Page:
The Greek negotiators who went to Brussels in mid-February to argue for more lenient terms from their lenders were especially concerned about one thing in any new deal: the target for achieving and keeping a primary surplus. A measure of austerity, it’s what a government earns in taxes each year, minus what it spends on everything except interest payments on its own debt. It’s usually expressed as a share of gross domestic product. Under its four-year-old bailout program, Greece has dragged itself from a primary deficit of 10% to a 3% surplus, at great cost in jobs lost. The terms of the bailout demand that Greece reach a surplus of 4.5% and hold it for the length of the program. There’s little reason to believe that’s possible.

Since 1995 all the countries of the euro area reached an aggregate primary surplus of 3.6% only once, in 2000. That number is back below zero. (Even Germany, the Federal Republic of Austerity, reached its own peak of 3% only twice, in the last quarter of 2007 and the first of 2008.) In 2011 the Kiel Institute for the World Economy looked at the records of all Organisation for Economic Co-operation and Development countries from 1980 to 2010. It found that few countries could maintain a 3% surplus and almost none could keep a surplus above 5%. This suggested a limit to what countries can do, the report concluded. They could cross those thresholds briefly, but “over years and decades, this goal is almost entirely illusory.”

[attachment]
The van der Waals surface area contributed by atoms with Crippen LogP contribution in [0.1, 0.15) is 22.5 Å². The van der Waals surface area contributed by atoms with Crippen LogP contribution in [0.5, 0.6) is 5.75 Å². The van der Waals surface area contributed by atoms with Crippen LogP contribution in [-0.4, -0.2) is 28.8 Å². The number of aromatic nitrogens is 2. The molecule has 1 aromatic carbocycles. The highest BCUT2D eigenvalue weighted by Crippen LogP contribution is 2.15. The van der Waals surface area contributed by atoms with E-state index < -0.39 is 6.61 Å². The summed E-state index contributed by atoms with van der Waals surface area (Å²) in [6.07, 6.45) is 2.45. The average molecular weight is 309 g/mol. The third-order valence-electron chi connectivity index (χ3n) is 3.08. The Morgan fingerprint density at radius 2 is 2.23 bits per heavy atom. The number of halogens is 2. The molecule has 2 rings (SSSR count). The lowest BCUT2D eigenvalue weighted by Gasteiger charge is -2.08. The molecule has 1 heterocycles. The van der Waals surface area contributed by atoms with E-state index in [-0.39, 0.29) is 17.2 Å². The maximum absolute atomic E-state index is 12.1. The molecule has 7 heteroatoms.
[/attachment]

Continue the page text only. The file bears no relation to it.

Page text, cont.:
Last year, Barry Eichengreen of the University of California at Berkeley and Ugo Panizza of the Graduate Institute in Geneva found that from 1974 to 2013, only three countries ran primary surpluses of 5% or more for a decade: Singapore is an island city-state run by a benevolent autocracy. Norway has oil wealth. For Belgium, the 1990s were a time of growth—Eichengreen and Panizza say countries that hold a primary surplus for many years are likely to be enjoying a good economy, which Greece doesn’t have. And 4.5% is not all that Greece’s lenders are asking. In theory, the country will pay off its debt through thrift and economic growth until it can reduce its debt to the euro zone standard of 60% of GDP. To do that, says the IMF, Greece must sustain a primary surplus of 7.2% from 2020 to 2030. Only Norway has maintained a surplus that high for that long.

Read more …

The problem with this is, Greece never dropped any key demands, it’s just what peple like to see.